Wed, 21.6.17 | 18-20h | Rotunde (Cartesium)
Counter-Narratives of the Enlightenment: Tales from the edges of Science and Religion in India – Talk in the World-of-Contradiction lecture series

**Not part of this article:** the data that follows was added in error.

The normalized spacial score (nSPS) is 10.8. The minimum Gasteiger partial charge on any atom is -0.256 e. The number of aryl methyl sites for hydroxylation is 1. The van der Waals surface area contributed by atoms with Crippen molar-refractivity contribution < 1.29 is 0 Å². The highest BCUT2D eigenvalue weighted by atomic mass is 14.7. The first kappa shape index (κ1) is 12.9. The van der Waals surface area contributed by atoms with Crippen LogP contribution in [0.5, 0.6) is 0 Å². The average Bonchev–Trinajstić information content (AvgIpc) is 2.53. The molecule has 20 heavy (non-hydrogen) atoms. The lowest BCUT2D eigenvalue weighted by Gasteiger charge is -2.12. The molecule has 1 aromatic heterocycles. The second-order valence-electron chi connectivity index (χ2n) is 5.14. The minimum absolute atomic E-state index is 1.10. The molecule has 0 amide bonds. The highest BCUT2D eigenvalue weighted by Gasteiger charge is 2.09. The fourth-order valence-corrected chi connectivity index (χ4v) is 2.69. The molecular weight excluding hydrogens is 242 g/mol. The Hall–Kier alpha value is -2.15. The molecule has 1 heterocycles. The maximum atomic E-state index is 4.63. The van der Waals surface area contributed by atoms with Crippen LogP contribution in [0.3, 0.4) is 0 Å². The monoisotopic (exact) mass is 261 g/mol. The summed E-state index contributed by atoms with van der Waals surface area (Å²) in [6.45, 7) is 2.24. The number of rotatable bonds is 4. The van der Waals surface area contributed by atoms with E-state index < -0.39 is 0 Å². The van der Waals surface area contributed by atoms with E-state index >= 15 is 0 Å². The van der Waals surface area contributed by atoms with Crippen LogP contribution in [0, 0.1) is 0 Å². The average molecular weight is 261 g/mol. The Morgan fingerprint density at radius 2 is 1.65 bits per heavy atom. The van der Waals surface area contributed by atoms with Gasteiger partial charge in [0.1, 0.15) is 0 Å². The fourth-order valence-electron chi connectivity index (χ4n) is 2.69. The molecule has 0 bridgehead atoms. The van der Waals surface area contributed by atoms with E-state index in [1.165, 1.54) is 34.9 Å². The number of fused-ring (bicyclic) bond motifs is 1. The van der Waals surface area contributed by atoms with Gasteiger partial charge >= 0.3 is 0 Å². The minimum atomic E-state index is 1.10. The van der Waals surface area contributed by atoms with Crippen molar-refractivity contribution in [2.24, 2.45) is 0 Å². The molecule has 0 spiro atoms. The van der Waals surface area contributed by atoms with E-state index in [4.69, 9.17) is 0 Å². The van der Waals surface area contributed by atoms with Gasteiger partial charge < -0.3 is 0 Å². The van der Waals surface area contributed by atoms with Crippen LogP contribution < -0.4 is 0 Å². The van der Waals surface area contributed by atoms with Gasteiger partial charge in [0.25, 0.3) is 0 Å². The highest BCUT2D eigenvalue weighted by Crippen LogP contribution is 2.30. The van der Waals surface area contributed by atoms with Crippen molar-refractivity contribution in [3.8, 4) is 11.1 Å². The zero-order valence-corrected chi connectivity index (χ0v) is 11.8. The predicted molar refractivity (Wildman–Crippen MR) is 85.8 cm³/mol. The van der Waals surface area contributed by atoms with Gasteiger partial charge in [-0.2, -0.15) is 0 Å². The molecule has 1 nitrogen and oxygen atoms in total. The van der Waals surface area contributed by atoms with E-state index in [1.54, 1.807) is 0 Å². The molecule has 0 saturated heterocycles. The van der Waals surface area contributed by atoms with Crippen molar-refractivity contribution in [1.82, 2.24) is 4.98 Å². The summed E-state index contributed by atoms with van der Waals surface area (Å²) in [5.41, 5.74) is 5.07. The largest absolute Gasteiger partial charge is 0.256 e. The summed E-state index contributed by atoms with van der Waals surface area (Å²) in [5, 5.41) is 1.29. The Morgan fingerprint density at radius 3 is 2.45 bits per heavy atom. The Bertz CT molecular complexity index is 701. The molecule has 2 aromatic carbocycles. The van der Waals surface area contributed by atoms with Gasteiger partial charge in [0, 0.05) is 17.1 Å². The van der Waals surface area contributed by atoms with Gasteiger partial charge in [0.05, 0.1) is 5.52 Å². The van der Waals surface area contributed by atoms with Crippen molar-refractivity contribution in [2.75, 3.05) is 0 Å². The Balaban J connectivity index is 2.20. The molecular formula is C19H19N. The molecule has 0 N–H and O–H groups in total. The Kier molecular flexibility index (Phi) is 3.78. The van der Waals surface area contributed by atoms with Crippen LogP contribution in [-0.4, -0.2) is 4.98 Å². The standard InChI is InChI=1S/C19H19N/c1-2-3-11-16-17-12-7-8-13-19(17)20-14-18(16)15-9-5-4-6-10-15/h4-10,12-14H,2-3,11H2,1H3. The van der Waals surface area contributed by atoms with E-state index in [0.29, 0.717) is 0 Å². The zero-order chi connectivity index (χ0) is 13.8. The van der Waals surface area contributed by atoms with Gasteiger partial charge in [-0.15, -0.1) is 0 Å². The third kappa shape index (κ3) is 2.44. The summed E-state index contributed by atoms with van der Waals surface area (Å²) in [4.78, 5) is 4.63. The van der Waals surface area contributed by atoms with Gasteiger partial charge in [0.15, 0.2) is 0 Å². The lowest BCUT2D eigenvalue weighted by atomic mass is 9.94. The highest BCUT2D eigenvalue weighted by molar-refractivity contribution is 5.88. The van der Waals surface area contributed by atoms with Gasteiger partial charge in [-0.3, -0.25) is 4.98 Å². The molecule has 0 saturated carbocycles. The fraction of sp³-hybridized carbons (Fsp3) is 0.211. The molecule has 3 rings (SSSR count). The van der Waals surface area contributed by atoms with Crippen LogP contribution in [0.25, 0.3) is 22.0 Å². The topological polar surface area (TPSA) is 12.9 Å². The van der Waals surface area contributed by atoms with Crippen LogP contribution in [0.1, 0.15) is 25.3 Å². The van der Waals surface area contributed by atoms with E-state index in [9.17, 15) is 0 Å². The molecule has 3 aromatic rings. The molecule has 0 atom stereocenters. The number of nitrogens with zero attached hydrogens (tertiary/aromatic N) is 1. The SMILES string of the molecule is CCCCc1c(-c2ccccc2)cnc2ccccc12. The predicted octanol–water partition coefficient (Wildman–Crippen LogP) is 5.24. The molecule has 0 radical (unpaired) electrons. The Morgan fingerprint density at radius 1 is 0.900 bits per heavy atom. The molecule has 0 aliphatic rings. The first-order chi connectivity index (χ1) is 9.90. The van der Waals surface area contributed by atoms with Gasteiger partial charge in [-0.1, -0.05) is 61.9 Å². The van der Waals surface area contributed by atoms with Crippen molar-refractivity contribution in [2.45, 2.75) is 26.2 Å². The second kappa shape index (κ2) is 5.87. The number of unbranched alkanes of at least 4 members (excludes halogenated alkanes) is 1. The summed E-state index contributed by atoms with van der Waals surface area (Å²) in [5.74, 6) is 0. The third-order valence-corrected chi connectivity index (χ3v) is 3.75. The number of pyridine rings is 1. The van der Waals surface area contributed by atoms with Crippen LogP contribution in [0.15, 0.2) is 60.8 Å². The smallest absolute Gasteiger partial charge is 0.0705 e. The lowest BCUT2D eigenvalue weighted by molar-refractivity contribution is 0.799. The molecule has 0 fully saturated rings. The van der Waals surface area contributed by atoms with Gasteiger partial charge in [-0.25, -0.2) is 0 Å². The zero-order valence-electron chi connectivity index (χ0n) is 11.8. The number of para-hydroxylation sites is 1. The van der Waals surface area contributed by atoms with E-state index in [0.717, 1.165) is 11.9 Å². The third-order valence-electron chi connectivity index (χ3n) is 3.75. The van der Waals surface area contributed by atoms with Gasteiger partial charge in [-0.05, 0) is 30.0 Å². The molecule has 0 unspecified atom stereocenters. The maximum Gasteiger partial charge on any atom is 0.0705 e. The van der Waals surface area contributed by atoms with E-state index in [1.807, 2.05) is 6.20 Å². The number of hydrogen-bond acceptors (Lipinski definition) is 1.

Banu Subramaniam explores the worlds of science and religion in contemporary India. In contrast to other religious fundamentalisms, Hindu nationalism embraces science as an important and critical part of religion. Religious nationalists in contemporary India have selectively, and strategically, used rhetoric from both science and Hinduism, modernity and orthodoxy, western and eastern thought to build a powerful but potentially dangerous vision of a Hindu nation. With aspirations for a global and modern Hinduism, she argues that scientific and religious practices in contemporary India are inextricably interconnected and result in fluid processes and practices of both institutions. In her presentation, she explores how mythological narratives, preternatural tales, and ghostly apparitions mingle effortlessly with animist traditions as well as the material, experimental, and institutional practices of technosciences. This emerging “syncretic pragmatism” challenges us to move beyond the oppositional stances of science and religion, to consider counter narratives to the enlightenment tales of reason and unreason. Ultimately to understand contemporary technoscience in India, we need new epistemological and methodological tools, and story making practices to make visible the many phantasmogoric naturecultural worlds within.